The two findings allowed the state to continue its school financing plan as long as it was "rationally related to a legitimate state interest. The case advanced through the courts system, providing victory to the Edgewood parents until it reached the Supreme Court in Edgewood Independent School District v.
The school districts in the San Antonio area, and generally in Texas, had a long history of financial inequity. The most significant new member was Justice Lewis Powell, who proved to be the swing vote in the Rodriguez case.
Kirbya Texas decision recognizing that unequal funding of public school districts violated the Texas State Constitution.
North East had Rodriguez presented evidence that school districts in the wealthy, primarily white, areas of town, most notably the north-side Alamo Heights Independent School District, were able to contribute a much higher amount per child than Edgewood, a poor, minority area.
From the trial brief, Dr. North East had 9. Edgewood is a poor district with a low tax base.
Jose Cardenas, Superintendent of Schools, Edgewood Independent School District testified to the problem in his affidavit, the following information: As a result, its ad valorem tax revenue falls far short of the monies available in other Bexar County school districts.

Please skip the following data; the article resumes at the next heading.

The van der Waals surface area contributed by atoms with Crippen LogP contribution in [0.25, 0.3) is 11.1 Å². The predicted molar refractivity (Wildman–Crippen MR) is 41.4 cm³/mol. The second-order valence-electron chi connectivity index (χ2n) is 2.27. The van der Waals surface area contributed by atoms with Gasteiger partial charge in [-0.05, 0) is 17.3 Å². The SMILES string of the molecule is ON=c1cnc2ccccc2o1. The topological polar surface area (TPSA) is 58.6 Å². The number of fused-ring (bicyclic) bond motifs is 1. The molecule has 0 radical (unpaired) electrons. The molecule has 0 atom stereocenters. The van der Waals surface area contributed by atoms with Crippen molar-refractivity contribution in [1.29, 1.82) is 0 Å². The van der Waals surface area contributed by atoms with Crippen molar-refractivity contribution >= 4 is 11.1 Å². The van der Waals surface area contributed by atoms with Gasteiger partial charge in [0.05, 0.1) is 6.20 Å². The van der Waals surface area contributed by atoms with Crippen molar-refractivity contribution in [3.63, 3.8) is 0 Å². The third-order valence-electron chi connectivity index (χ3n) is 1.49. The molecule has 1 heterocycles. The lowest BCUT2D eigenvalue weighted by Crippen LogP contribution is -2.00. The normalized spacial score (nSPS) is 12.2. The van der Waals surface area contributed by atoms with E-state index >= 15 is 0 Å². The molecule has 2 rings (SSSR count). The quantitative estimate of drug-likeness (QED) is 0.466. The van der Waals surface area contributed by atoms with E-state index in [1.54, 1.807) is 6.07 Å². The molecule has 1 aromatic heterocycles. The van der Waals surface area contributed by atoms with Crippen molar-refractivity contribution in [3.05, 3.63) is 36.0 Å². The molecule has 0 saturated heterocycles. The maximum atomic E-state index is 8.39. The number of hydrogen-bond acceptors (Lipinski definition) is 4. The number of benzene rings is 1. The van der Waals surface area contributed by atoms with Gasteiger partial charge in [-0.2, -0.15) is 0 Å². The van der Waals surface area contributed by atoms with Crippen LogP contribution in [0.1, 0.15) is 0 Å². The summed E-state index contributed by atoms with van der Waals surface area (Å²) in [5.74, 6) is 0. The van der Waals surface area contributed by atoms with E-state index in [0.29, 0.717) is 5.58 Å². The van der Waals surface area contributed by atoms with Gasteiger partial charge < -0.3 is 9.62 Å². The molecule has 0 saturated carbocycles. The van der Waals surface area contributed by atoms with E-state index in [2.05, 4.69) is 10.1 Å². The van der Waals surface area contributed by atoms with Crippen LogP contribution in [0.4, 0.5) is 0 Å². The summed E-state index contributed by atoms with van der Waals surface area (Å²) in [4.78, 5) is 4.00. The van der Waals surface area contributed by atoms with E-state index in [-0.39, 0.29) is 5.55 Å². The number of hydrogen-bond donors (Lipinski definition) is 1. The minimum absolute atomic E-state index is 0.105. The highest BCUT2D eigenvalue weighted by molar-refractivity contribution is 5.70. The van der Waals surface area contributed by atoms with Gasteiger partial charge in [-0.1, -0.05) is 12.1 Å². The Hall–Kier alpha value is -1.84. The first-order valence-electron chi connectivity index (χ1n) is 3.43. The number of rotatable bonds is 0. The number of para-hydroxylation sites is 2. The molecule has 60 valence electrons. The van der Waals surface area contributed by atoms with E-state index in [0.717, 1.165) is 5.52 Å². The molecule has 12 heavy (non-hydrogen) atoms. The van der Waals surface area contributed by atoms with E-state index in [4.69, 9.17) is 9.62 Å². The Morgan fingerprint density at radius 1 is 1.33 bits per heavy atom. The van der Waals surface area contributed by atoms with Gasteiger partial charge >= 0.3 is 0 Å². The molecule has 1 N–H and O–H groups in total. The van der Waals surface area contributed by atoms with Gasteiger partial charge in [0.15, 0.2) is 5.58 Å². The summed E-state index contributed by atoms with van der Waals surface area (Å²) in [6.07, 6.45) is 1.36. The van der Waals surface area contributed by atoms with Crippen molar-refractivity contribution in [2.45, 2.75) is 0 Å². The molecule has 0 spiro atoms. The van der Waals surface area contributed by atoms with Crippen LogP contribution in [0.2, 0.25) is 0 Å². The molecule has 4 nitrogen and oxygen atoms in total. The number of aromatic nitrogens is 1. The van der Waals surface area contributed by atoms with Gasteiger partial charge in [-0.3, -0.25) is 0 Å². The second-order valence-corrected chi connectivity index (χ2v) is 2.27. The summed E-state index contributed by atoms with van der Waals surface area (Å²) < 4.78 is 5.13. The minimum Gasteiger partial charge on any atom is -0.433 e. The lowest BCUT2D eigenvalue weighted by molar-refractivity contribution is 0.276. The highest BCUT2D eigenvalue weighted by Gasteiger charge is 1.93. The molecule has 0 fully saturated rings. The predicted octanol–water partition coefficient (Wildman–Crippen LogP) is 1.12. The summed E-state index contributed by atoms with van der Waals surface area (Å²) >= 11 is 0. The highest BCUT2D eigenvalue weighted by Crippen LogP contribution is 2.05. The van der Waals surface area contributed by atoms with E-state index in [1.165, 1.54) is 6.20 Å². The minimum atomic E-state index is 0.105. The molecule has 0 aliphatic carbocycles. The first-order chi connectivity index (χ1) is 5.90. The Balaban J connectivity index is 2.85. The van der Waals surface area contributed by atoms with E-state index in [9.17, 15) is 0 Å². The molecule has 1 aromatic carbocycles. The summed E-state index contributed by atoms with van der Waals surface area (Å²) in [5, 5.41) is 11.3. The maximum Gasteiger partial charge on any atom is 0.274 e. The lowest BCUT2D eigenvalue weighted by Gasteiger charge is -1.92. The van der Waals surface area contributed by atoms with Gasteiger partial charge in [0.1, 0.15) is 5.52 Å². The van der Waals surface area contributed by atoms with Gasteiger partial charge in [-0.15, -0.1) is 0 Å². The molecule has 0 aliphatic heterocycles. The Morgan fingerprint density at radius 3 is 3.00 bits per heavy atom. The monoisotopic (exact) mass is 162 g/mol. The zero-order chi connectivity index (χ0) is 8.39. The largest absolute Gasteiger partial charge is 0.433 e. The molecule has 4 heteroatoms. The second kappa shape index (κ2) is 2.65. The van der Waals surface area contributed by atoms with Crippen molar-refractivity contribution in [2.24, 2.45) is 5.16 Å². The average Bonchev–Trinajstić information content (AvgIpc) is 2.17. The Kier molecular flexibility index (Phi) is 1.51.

He also found that Texas had not created a suspect class related to poverty. Background[ edit ] The lawsuit was brought by members of the Edgewood Concerned Parent Association representing their children and similarly situated students.
With this inequitable financing of its schools, Edgewood cannot hire sufficient qualified personnel, nor provide the physical facilities, library books, equipment and supplies afforded by other Bexar County Districts.
They contended that the "Texas method of school financing violated the equal protection clause of the Fourteenth Amendment to the U. To illustrate, the Edgewood residents are making a high tax effort, have burdened themselves with one of the highest proportion of bonded indebtedness in the county to pay for capital improvements and, never, in the history of the district have they failed to approve a bond issue.
It was therefore, not anywhere protected by the Constitution. Eventually, the school districts were dropped from the case, leaving only the State of Texas as the defendant.Aug 22, · The Internet's Best Resource for Shotgun Information.
San Antonio Independent School District v.
Rodriguez, U.S. 1 (), was a case in which the Supreme Court of the United States held that San Antonio Independent School District's financing system, which was based on local property taxes, was not an unconstitutional violation of the Fourteenth Amendment's equal protection clause.